In my prior post, I wrote about the first civil lawsuit filed under Pennsylvania’s Human Trafficking Statute. In my next series of posts, I will break down the various aspects of this statute. I’ll begin with a discussion of who can bring a civil case under the statute.
In short, the statute allows any “victim of the sex trade” who has suffered damages to bring a claim. The term “victim” is defined broadly within the statute to include any individual who has:
- Been the object of a solicitation for prostitution;
- Been the object of a transaction in a sex act;
- Been intended or compelled to engage in an act of prostitution;
- Been intended or compelled to engage in a sex act;
- Been described or depicted in material that advertises an intent or compulsion to engage in sex acts; or,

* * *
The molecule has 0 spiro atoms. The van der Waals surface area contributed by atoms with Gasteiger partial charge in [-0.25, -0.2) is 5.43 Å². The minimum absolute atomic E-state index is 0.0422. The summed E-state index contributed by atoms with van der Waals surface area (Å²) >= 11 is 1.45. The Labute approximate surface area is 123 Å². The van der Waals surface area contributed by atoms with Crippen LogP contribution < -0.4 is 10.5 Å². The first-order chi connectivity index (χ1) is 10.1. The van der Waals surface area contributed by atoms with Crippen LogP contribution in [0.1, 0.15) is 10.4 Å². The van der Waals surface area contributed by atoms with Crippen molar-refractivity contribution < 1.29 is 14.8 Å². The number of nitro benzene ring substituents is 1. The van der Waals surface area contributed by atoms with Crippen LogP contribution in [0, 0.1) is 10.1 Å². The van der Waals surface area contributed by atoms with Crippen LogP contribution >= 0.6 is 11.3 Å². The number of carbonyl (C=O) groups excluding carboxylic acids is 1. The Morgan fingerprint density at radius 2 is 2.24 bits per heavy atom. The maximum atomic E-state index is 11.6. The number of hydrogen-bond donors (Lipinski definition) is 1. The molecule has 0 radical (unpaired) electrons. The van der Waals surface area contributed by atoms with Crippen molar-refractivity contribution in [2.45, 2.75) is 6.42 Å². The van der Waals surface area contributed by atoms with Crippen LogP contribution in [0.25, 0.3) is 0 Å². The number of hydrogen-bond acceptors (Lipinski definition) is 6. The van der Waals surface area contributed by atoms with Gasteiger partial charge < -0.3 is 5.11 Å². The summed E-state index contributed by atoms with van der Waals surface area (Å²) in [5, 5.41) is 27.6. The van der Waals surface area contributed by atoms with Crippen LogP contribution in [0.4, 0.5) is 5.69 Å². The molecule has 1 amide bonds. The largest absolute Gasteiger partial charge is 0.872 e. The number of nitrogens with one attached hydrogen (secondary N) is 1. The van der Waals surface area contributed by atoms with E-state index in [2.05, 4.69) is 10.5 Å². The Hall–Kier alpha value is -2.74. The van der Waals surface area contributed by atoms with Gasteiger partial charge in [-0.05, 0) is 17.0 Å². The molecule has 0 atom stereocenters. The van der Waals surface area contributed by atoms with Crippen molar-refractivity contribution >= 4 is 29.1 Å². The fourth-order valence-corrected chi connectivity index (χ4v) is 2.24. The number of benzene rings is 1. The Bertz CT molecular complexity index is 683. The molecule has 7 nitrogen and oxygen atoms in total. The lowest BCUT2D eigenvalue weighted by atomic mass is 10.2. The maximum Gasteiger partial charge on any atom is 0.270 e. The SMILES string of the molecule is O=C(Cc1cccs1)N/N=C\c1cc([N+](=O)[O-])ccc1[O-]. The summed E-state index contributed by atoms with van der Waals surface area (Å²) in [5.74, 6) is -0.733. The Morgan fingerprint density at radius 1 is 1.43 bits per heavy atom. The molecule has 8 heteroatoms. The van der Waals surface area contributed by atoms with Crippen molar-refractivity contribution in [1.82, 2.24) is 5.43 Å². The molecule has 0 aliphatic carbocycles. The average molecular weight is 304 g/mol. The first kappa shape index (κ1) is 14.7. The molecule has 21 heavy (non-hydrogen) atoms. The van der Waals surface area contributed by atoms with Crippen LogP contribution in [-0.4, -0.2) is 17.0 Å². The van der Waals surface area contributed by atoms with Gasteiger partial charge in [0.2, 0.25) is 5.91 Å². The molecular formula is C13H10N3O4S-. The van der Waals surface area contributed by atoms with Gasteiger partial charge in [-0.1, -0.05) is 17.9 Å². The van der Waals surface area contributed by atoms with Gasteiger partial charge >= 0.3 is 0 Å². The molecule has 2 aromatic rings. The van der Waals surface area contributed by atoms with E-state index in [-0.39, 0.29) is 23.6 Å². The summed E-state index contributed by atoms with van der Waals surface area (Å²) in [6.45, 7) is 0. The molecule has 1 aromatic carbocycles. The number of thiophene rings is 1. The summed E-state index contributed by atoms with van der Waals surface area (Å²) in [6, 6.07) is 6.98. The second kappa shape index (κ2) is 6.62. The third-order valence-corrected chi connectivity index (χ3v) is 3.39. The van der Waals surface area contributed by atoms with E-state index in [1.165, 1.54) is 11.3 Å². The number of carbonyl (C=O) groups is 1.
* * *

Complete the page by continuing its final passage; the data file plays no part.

- In the case of obscenity or child pornography, has appeared in or been described or depicted in the offending conduct or material.
It is certainly worth noting that this broad definition does not require that a “victim” be subjected to any force, coercion or abuse. This is a common theme of the statute that will be discussed throughout my upcoming series of posts. By leaving out such a requirement, the Pennsylvania legislature has provided a powerful tool allowing those who suffer damages from their experience in the sex trade to recover civil damages even if they willingly entered the trade. This legislation has the potential to open the door to a large wave of civil litigation in the fight against human trafficking.